We’re currently raising funds to pay for post-production of the film (things like editing footage, recording the original score, sound editing, and sending it to a finishing house).

Visit Kickstarter to contribute, and to choose from a list of rewards—such as an invitation to the online premier of the film, access to Behind-the-Scenes footage, a signed DVD—even a weekend in the completed tiny house.

You can also follow our progress on our blog and on facebook.

We look forward to sharing the completed film with you all, in Spring of 2012!

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About Merete Mueller

Merete is a writer and filmmaker, and was once-upon-a-time the Managing Editor of elephant journal's print incarnation, from 2006-2008. Today, you can find her on Twitter @meretemueller and on her blog To The Bones. Her first documentary, "TINY: A Story About Living Small", about people who have downsized their lives into homes the size of a parking space, premiered at SXSW in March 2013.


9 Responses to “Tiny House, Big Project. {Kickstarter}”

  1. Love this! I've followed the story a bit & can't wait for the film to be out. Just shared vie the elephant main page.

  2. Mark Ledbetter says:

    Fantastic story.

    “The average house size has doubled since 1970.”

    So, what is it now? And I’d guess the avg number of people living in these giant houses is also fewer than in 1970.

    Here in Japan (over 30 years now) you learn to appreciate tiny. Tiny can be really nice. Tiny in the city means living like Japanese do. I.e., your house doesn’t need to be an entertainment center nor does every room need to serve one function only.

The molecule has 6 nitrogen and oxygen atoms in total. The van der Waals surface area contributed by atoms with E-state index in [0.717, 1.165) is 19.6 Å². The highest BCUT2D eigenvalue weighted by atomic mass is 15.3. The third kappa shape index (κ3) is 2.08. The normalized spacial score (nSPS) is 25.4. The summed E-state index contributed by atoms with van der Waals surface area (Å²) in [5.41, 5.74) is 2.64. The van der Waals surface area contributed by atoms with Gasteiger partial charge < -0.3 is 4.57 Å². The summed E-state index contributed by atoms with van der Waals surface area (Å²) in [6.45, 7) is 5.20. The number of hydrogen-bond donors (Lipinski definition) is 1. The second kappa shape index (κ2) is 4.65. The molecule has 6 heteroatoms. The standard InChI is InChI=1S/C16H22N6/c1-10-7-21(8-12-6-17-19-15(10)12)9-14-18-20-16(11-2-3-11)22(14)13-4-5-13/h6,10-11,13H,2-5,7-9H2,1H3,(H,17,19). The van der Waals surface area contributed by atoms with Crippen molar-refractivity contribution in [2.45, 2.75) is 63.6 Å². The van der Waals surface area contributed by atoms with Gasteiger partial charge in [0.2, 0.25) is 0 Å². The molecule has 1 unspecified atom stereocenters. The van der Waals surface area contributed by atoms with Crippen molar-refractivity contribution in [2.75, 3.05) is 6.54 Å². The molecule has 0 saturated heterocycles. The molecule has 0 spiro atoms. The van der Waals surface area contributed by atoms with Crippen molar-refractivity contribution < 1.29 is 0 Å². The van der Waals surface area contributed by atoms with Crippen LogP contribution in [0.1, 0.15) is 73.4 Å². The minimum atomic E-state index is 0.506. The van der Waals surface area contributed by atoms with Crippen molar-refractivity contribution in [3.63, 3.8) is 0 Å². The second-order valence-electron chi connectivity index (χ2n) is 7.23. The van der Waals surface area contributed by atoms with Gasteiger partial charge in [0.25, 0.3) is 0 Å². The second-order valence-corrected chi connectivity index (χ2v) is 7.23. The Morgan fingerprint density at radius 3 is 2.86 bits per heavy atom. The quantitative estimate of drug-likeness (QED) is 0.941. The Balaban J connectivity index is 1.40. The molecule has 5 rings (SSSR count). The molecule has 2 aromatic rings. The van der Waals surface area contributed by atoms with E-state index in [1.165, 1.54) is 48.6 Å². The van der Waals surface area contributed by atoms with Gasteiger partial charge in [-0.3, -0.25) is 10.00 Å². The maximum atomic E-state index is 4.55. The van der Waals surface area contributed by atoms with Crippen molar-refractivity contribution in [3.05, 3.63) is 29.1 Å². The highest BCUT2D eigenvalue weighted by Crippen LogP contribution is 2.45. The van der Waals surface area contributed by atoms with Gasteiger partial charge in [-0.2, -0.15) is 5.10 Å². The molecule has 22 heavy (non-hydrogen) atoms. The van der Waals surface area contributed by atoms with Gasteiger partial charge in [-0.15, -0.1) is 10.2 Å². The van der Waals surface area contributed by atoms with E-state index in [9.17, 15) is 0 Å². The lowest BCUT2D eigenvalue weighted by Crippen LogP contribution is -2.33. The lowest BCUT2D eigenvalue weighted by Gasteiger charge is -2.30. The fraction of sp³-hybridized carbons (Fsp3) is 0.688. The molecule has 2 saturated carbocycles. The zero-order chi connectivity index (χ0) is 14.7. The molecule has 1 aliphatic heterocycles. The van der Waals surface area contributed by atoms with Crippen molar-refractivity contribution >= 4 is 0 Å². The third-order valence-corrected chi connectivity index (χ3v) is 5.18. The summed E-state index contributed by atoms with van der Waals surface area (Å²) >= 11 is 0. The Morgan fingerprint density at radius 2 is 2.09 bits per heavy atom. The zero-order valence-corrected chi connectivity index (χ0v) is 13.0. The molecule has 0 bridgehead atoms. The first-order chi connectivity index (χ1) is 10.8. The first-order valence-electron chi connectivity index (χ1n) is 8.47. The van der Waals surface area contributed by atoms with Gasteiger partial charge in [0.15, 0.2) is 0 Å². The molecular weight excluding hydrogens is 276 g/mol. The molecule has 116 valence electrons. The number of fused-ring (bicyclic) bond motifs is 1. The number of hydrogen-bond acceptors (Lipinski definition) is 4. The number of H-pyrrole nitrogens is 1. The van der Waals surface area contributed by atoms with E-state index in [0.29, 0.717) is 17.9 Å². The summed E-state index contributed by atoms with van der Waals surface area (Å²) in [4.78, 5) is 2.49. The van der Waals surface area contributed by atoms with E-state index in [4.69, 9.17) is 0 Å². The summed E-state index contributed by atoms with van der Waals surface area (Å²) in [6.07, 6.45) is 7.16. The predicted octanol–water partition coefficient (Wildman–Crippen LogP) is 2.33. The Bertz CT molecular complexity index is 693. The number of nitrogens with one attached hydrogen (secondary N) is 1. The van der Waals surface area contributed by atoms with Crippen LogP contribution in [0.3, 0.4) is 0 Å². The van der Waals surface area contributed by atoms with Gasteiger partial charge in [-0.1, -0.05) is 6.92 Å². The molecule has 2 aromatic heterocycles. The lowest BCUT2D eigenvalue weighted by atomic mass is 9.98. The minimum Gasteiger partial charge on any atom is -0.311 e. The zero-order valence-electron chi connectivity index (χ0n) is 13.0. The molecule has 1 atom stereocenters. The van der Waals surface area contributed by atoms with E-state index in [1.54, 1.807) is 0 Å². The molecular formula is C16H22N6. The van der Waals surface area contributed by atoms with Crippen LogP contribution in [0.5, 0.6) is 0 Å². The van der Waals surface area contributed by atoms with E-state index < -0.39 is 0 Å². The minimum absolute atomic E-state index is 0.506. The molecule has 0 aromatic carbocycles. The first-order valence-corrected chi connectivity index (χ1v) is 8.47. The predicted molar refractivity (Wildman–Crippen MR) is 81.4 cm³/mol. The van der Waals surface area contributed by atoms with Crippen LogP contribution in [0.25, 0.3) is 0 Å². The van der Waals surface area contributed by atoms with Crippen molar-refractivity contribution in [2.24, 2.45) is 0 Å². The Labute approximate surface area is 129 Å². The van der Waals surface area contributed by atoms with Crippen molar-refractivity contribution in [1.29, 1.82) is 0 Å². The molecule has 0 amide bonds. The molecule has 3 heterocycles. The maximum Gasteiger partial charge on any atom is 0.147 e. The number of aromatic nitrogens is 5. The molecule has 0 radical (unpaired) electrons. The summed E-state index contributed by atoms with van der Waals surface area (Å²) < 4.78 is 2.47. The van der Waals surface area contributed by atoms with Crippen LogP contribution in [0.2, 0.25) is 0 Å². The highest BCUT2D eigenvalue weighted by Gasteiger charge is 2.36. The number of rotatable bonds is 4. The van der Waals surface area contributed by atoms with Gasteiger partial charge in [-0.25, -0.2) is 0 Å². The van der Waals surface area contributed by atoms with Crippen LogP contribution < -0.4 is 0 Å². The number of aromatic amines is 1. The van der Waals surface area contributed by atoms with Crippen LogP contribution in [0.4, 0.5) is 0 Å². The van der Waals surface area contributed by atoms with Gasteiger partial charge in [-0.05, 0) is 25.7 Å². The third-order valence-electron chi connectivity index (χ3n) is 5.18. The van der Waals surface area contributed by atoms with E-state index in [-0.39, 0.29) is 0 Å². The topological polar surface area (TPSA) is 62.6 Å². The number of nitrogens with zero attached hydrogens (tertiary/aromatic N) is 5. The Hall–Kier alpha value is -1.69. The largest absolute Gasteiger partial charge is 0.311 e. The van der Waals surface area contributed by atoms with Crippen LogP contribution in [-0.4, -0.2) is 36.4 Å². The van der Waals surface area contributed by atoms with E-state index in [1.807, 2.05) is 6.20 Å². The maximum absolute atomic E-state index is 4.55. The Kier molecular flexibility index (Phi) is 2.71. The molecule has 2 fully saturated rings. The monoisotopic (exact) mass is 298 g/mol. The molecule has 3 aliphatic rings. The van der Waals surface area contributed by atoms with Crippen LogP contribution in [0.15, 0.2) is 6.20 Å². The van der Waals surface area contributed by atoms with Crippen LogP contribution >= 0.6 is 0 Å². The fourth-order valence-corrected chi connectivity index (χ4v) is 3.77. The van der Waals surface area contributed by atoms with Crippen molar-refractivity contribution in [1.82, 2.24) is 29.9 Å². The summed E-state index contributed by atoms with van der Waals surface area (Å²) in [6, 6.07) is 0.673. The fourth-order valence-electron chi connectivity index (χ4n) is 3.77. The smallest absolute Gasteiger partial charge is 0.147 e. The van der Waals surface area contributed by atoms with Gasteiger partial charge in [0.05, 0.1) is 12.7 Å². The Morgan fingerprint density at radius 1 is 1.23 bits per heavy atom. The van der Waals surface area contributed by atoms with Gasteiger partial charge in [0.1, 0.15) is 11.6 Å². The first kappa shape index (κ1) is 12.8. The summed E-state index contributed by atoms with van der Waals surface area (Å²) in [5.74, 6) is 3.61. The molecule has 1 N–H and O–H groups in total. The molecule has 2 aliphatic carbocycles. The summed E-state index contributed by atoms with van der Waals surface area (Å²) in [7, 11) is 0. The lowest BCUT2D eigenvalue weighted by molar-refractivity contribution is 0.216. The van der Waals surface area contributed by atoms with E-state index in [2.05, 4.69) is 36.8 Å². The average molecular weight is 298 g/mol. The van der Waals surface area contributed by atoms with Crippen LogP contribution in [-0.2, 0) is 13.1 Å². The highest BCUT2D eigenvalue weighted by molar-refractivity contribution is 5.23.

Entertainment… Instead of home parties, small groups meet in coffee shops, larger groups rent out a place and let others do all the cooking and cleaning up. The only way to party!

    Fold up your futon in a corner and presto, your bedroom has become a study or computer room or even a living room. And hey, a futon on tatami is THE best way to sleep. (Just remembered, futon has evolved into something altogether different in the US. No frames for Japanese style futons).

    Nice job, Christopher, and the producers of this.

  3. Jill Barth says:

    Wonderful story, thanks for sharing it here. I've posted to the elephant green Facebook page.

  4. Phoebe says:

    Cool. It reminds me of Nipa Hut back home in the Philippines.

  5. […] TINY: A Story About Living Small. This is the gist of my original dilemma. We have so much––when is it enough? Bigger isn’t […]

  6. […] press everywhere from The Chicken Whisperer to Oprah.com (and of course from our good friends at elephantjournal.com). We feel so much gratitude to everyone who donated to the project, shared our link, and have made […]

  7. […] of you may already know about the tiny house undertaking that my boyfriend, Christopher, and I began about 11 months ago. With no prior building experience, […]

  8. ..It makes the work feel unnatural, and puts a lot of unnatural pressure on you…